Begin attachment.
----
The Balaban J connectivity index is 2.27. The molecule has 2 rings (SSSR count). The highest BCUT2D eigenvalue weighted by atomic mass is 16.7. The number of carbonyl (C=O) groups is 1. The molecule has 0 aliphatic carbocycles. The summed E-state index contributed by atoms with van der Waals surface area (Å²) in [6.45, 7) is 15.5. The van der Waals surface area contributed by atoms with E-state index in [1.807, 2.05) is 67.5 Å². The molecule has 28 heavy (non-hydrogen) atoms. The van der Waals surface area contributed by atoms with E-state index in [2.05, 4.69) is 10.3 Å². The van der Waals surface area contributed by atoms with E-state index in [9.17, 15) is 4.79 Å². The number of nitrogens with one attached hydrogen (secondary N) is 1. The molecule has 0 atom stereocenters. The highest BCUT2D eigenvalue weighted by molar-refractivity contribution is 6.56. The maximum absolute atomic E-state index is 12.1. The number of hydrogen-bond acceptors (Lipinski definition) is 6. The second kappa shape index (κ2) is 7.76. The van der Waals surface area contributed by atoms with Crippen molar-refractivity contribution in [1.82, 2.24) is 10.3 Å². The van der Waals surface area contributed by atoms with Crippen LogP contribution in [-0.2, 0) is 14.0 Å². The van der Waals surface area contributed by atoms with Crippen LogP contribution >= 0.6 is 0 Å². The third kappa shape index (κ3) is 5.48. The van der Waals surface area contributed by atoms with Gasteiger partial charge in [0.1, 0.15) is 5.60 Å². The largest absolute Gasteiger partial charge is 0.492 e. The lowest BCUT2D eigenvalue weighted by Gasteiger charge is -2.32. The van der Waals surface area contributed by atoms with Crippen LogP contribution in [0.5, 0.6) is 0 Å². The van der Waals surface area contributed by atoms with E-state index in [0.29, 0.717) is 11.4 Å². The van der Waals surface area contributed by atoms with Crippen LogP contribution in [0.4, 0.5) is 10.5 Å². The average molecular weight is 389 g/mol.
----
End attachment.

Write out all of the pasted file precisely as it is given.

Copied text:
The Balaban J connectivity index is 2.27. The molecule has 2 rings (SSSR count). The highest BCUT2D eigenvalue weighted by atomic mass is 16.7. The number of carbonyl (C=O) groups is 1. The molecule has 0 aliphatic carbocycles. The summed E-state index contributed by atoms with van der Waals surface area (Å²) in [6.45, 7) is 15.5. The van der Waals surface area contributed by atoms with E-state index in [1.807, 2.05) is 67.5 Å². The molecule has 28 heavy (non-hydrogen) atoms. The van der Waals surface area contributed by atoms with E-state index in [2.05, 4.69) is 10.3 Å². The van der Waals surface area contributed by atoms with E-state index in [9.17, 15) is 4.79 Å². The number of nitrogens with one attached hydrogen (secondary N) is 1. The molecule has 0 atom stereocenters. The highest BCUT2D eigenvalue weighted by molar-refractivity contribution is 6.56. The maximum absolute atomic E-state index is 12.1. The number of hydrogen-bond acceptors (Lipinski definition) is 6. The second kappa shape index (κ2) is 7.76. The van der Waals surface area contributed by atoms with Crippen molar-refractivity contribution in [1.82, 2.24) is 10.3 Å². The van der Waals surface area contributed by atoms with Crippen LogP contribution in [-0.2, 0) is 14.0 Å². The van der Waals surface area contributed by atoms with Crippen LogP contribution >= 0.6 is 0 Å². The third kappa shape index (κ3) is 5.48. The van der Waals surface area contributed by atoms with Gasteiger partial charge in [0.1, 0.15) is 5.60 Å². The largest absolute Gasteiger partial charge is 0.492 e. The lowest BCUT2D eigenvalue weighted by Gasteiger charge is -2.32. The van der Waals surface area contributed by atoms with Crippen LogP contribution in [0.5, 0.6) is 0 Å². The van der Waals surface area contributed by atoms with E-state index in [0.29, 0.717) is 11.4 Å². The van der Waals surface area contributed by atoms with Crippen LogP contribution in [0.4, 0.5) is 10.5 Å². The average molecular weight is 389 g/mol.